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Networks say new wind, solar project proposals still flooding in

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The renewable energy target – in the estimations of the Clean Energy Regulator, the federal government and independent analysts – may already be effectively met, but the number of wind and solar project proposals shows no sign of abating.

Spark Infrastructure, the company that owns a minority share of transmission company Transgrid, as well as larger shares of distribution networks in Victoria and South Australia, says there is a massive opportunity in wind and solar in coming decades.

Rick Francis, Spark’s CEO, said on Monday at a briefing for the company’s full year results that Transgrid alone had received 7 new inquires about new large scale wind and solar projects for New South Wales already in 2018.

This added to the 120 project enquiries received in 2017, of which more than 30 had firmed up and sought connection agreements. “The project pipeline continues to look strong,” Francis said.

Transgrid, which has said in the past it sees no technology hurdle to stop a shift to 100 per cent renewables, expects to connect tens of gigawatts of large scale solar and wind in the coming decades.

In NSW alone, some 10,000MW of new capacity will be needed to replace retiring coal generators, while it notes the Australian Energy Market Operator, in its System Integration Plan, canvasses the potential of 30GW (30,000MW) of new wind and solar capacity over the next 20 years out to 2037.

Francis said there were clear opportunities in building new network infrastructure to ensure that solar and wind capacity could be connected, and shared between state grids.

It has numerous proposals for new network infrastructure, including renewable energy zones in NSW, new connections to South Australia, and boosting poles and wires to accommodate the proposed Snowy 2.0 pumped hydro scheme. That project alone could cost $1.3 billion.

Francis also spoke of the opportunities in creating virtual power plants, using batteries to avoid or defer network upgrades, and also the creation of “community micrograms”, where battery storage and solar become standard for new residential sub-divisions.

He also spoke of the potential to use demand response at a much greater level to help meet peak demand and also providing network services,

   

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  • Sir Pete o Possums Reek

    Does AEMO really claim there is 30MW of wind and solar … out to 2037 ?
    Either M should be G or a few 0’s are missing or they meant this winter or April or something .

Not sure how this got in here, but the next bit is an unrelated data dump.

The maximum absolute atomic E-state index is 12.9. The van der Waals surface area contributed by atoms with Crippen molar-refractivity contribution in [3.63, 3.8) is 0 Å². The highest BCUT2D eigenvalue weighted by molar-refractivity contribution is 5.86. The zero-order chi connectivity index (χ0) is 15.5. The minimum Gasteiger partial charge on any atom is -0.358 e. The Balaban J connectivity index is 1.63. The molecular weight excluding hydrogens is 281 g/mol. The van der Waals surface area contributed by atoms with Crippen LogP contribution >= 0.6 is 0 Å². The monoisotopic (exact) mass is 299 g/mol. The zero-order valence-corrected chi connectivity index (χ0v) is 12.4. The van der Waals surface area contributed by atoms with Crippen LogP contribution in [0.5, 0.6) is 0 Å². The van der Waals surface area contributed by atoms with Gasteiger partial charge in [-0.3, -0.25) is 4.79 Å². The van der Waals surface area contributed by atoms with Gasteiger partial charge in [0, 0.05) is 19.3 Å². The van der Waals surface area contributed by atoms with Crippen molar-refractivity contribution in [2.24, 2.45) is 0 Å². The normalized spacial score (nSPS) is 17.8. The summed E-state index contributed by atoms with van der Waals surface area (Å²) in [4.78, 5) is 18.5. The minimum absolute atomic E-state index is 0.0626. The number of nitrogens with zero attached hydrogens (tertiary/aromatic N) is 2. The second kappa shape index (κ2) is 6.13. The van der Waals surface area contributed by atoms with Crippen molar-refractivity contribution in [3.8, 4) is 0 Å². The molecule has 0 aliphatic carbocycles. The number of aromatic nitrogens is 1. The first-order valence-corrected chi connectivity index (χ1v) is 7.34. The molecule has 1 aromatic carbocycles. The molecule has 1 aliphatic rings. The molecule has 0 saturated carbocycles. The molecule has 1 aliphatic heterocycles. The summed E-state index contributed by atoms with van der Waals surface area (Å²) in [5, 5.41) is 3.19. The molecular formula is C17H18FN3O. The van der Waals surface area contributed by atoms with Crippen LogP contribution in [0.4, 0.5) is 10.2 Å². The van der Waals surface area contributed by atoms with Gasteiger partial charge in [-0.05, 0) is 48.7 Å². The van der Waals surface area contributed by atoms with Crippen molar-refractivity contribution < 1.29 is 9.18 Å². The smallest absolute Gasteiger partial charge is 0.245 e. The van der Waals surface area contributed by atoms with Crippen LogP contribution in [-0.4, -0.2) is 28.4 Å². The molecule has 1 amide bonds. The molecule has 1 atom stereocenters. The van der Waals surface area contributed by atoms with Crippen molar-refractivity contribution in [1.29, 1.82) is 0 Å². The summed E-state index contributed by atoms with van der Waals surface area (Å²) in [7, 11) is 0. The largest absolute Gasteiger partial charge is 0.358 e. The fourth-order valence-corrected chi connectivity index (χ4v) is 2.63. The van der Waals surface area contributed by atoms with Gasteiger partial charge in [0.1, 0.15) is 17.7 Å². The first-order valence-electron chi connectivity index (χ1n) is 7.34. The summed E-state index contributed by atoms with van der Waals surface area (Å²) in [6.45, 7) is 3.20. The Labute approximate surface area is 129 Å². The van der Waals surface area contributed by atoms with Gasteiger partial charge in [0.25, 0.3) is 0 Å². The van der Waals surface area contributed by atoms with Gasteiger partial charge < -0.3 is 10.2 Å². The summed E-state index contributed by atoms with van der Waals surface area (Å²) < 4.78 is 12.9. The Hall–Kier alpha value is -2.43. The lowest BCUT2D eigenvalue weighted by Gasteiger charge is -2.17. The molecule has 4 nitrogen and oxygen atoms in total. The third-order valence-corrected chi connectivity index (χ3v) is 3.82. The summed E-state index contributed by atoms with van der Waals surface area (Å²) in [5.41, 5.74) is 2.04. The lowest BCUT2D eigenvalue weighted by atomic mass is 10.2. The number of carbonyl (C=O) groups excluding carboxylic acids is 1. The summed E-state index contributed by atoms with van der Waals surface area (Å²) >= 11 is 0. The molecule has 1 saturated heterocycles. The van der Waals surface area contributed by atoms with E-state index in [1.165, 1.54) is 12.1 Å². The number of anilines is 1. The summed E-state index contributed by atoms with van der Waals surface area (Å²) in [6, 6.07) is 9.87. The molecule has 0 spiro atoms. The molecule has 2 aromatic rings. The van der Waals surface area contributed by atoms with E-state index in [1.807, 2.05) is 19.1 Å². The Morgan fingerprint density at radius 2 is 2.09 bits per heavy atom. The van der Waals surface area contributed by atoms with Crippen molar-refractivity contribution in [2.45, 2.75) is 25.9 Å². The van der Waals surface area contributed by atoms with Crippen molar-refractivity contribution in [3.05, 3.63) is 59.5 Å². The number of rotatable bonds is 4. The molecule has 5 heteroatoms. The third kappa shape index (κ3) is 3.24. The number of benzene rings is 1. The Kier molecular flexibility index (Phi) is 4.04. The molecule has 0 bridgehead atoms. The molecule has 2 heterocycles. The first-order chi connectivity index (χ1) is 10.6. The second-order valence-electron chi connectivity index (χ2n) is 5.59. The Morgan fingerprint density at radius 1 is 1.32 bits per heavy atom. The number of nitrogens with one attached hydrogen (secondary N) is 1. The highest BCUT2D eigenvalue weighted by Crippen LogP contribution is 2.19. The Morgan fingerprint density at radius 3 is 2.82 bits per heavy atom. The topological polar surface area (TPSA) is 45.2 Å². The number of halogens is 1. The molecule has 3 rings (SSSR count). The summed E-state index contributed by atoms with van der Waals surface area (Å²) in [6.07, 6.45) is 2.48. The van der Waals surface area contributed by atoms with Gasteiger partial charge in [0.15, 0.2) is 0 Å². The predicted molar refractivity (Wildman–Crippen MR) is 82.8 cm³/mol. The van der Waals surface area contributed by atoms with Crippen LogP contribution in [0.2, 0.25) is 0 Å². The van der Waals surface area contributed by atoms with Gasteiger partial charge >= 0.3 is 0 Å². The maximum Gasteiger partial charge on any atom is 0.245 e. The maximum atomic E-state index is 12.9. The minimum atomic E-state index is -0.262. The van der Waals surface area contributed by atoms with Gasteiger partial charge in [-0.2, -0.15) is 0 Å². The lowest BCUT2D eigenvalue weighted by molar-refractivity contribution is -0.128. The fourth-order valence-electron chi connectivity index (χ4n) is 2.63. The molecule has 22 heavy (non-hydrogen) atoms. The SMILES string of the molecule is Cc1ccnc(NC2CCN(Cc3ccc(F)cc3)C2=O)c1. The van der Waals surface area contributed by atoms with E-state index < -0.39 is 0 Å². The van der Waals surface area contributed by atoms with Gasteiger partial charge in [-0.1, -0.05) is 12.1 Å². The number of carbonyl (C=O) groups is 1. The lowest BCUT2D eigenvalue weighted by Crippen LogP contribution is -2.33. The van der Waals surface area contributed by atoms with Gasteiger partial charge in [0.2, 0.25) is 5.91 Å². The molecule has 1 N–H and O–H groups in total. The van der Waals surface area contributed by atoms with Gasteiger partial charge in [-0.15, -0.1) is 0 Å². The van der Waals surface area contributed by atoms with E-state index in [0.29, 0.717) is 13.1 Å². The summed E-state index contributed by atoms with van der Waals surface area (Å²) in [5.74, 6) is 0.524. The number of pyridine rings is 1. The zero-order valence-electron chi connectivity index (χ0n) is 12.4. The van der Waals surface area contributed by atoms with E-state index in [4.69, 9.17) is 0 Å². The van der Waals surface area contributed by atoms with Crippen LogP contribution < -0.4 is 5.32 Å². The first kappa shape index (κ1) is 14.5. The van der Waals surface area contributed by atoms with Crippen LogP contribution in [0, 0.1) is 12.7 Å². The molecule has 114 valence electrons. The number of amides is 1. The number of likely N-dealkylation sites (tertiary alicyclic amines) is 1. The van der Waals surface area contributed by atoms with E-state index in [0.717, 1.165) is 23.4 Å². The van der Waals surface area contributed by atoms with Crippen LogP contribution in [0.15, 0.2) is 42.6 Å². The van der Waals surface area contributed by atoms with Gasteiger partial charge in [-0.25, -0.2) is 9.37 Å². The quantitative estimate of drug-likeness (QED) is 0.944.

Though hey they are all busy talking importantly in the same storm water drain
    so, its possible they _could_ believe those figures … ;>

    • Barri Mundee

      I think you are correct, there are a few zeroes that should be there.

      • Joe

        Better get the Audrey onto this so that she can sort it.

      • Sir Pete o Possums Reek

        Thanks .
        I think that’s a relief đŸ™‚

  • George Darroch

    They seem excited by the prospect of new poles and wire.

    • Jonathan Prendergast

      Exactly what I was thinking

    • Electric Boogaloo

      That’d be because the regulatory regime guarantees profits on regulated assets. You borrow cheap money, build assets and get a guaranteed return.

      This is what “gold plating” has been in referral to… government-owned electricity companies with access to very cheap money gaming the system to build unnecessary assets to generate cashflow for their government owners. The problem is exacerbated because the regulator bases returns on the cost of capital for private borrowers, not the actual cost of capital for the asset owner.

      In Victoria and SA where the electricity grids were completely privatised, such gaming hasn’t gone on to the same extent.

      • stucrmnx120fshwf

        As regards the gold plating, rooftop solar, higher efficiency lighting, heating, cooking, screens, insulation, combined, as a perfect storm, of electricity demand reduction. Cheaper batteries, will make this even more so, virtual and community powerplants, so power companies must change their models. Offering deals, where they install solar, plus batteries and charge the customer over time, reducing their reliance, on retail power networks, for income. Instead as renewable energy becomes much cheaper, than carbon dioxide emissions power, they could expand the trunk line capacity, because more power, at a cheaper price per MWh, means more industrial demand.

        And they’d better get a move on, many of these industries, are starting to co locate their plants, by large renewables power plants, such as solar and wind turbine generators, with their own storage, such as batteries, or sea water pumped hydro power. Or just do another Enron, take all the employees retirement money, all the investors money, strip the place bare, reemerge as another Phoenix company, with lots of executive pay, paying no tax, the usual.

  • Alastair Leith

    Quite a few blue circles in the Victorian/NSW Alps on that map.

  • Aluap

    Unfortunately posts and wires are still needed with renewables, and this is where the big companies make their criminal profits.